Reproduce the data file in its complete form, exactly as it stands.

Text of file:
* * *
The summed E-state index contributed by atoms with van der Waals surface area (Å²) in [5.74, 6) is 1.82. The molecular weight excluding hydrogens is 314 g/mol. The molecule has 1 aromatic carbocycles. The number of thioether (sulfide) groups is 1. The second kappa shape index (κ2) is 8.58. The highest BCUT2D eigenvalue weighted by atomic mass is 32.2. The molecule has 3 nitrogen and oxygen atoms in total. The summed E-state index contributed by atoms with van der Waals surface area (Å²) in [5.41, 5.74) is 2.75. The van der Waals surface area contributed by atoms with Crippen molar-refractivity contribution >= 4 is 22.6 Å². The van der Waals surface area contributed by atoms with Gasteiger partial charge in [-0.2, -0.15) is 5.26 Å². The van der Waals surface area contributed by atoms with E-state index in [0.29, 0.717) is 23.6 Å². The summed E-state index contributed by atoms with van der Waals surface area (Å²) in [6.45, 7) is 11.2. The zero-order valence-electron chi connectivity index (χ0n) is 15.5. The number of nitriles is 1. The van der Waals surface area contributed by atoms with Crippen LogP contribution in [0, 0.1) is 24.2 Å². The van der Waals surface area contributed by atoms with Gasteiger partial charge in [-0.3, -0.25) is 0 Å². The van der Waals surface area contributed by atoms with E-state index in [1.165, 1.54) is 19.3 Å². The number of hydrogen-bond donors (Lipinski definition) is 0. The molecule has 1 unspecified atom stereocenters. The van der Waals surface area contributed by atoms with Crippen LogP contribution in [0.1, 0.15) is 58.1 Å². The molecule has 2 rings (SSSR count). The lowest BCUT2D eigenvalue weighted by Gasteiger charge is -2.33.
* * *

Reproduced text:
The summed E-state index contributed by atoms with van der Waals surface area (Å²) in [5.74, 6) is 1.82. The molecular weight excluding hydrogens is 314 g/mol. The molecule has 1 aromatic carbocycles. The number of thioether (sulfide) groups is 1. The second kappa shape index (κ2) is 8.58. The highest BCUT2D eigenvalue weighted by atomic mass is 32.2. The molecule has 3 nitrogen and oxygen atoms in total. The summed E-state index contributed by atoms with van der Waals surface area (Å²) in [5.41, 5.74) is 2.75. The van der Waals surface area contributed by atoms with Crippen molar-refractivity contribution >= 4 is 22.6 Å². The van der Waals surface area contributed by atoms with Gasteiger partial charge in [-0.2, -0.15) is 5.26 Å². The van der Waals surface area contributed by atoms with E-state index in [0.29, 0.717) is 23.6 Å². The summed E-state index contributed by atoms with van der Waals surface area (Å²) in [6.45, 7) is 11.2. The zero-order valence-electron chi connectivity index (χ0n) is 15.5. The number of nitriles is 1. The van der Waals surface area contributed by atoms with Crippen LogP contribution in [0, 0.1) is 24.2 Å². The van der Waals surface area contributed by atoms with Gasteiger partial charge in [-0.3, -0.25) is 0 Å². The van der Waals surface area contributed by atoms with E-state index in [1.165, 1.54) is 19.3 Å². The number of hydrogen-bond donors (Lipinski definition) is 0. The molecule has 1 unspecified atom stereocenters. The van der Waals surface area contributed by atoms with Crippen LogP contribution in [0.1, 0.15) is 58.1 Å². The molecule has 2 rings (SSSR count). The lowest BCUT2D eigenvalue weighted by Gasteiger charge is -2.33.